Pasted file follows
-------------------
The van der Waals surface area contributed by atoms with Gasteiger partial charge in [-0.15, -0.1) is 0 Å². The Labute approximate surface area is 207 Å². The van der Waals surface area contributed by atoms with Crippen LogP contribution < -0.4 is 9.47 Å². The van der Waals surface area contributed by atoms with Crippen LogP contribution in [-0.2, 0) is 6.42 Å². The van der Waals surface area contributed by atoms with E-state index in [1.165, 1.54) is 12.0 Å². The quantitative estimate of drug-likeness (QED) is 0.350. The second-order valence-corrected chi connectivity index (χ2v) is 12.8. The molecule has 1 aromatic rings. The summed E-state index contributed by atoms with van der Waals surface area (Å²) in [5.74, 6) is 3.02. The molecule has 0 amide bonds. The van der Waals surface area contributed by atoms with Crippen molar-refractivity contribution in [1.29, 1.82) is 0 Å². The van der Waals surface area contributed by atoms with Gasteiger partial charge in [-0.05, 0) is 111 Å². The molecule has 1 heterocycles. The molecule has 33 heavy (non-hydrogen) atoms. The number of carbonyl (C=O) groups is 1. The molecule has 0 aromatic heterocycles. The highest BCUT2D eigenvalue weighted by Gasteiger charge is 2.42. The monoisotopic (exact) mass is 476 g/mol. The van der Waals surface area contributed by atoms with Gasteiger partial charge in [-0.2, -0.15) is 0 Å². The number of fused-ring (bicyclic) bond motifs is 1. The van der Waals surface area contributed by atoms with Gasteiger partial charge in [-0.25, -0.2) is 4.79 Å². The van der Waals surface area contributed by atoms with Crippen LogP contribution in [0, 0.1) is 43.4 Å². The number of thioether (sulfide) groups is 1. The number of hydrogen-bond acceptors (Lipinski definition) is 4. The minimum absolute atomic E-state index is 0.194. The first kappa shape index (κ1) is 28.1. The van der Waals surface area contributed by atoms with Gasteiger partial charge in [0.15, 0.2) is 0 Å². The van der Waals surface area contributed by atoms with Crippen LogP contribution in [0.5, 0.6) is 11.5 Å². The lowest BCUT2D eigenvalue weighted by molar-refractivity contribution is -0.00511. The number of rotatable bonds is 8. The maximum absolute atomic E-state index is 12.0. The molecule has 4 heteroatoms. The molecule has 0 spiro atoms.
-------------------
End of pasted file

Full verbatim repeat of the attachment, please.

The van der Waals surface area contributed by atoms with Gasteiger partial charge in [-0.15, -0.1) is 0 Å². The Labute approximate surface area is 207 Å². The van der Waals surface area contributed by atoms with Crippen LogP contribution < -0.4 is 9.47 Å². The van der Waals surface area contributed by atoms with Crippen LogP contribution in [-0.2, 0) is 6.42 Å². The van der Waals surface area contributed by atoms with E-state index in [1.165, 1.54) is 12.0 Å². The quantitative estimate of drug-likeness (QED) is 0.350. The second-order valence-corrected chi connectivity index (χ2v) is 12.8. The molecule has 1 aromatic rings. The summed E-state index contributed by atoms with van der Waals surface area (Å²) in [5.74, 6) is 3.02. The molecule has 0 amide bonds. The van der Waals surface area contributed by atoms with Crippen molar-refractivity contribution in [1.29, 1.82) is 0 Å². The van der Waals surface area contributed by atoms with Gasteiger partial charge in [-0.05, 0) is 111 Å². The molecule has 1 heterocycles. The molecule has 33 heavy (non-hydrogen) atoms. The number of carbonyl (C=O) groups is 1. The molecule has 0 aromatic heterocycles. The highest BCUT2D eigenvalue weighted by Gasteiger charge is 2.42. The monoisotopic (exact) mass is 476 g/mol. The van der Waals surface area contributed by atoms with Gasteiger partial charge in [-0.2, -0.15) is 0 Å². The number of fused-ring (bicyclic) bond motifs is 1. The van der Waals surface area contributed by atoms with Gasteiger partial charge in [-0.25, -0.2) is 4.79 Å². The van der Waals surface area contributed by atoms with Crippen LogP contribution in [0, 0.1) is 43.4 Å². The number of thioether (sulfide) groups is 1. The number of hydrogen-bond acceptors (Lipinski definition) is 4. The minimum absolute atomic E-state index is 0.194. The first kappa shape index (κ1) is 28.1. The van der Waals surface area contributed by atoms with Gasteiger partial charge in [0.15, 0.2) is 0 Å². The van der Waals surface area contributed by atoms with Crippen LogP contribution in [0.5, 0.6) is 11.5 Å². The lowest BCUT2D eigenvalue weighted by molar-refractivity contribution is -0.00511. The number of rotatable bonds is 8. The maximum absolute atomic E-state index is 12.0. The molecule has 4 heteroatoms. The molecule has 0 spiro atoms.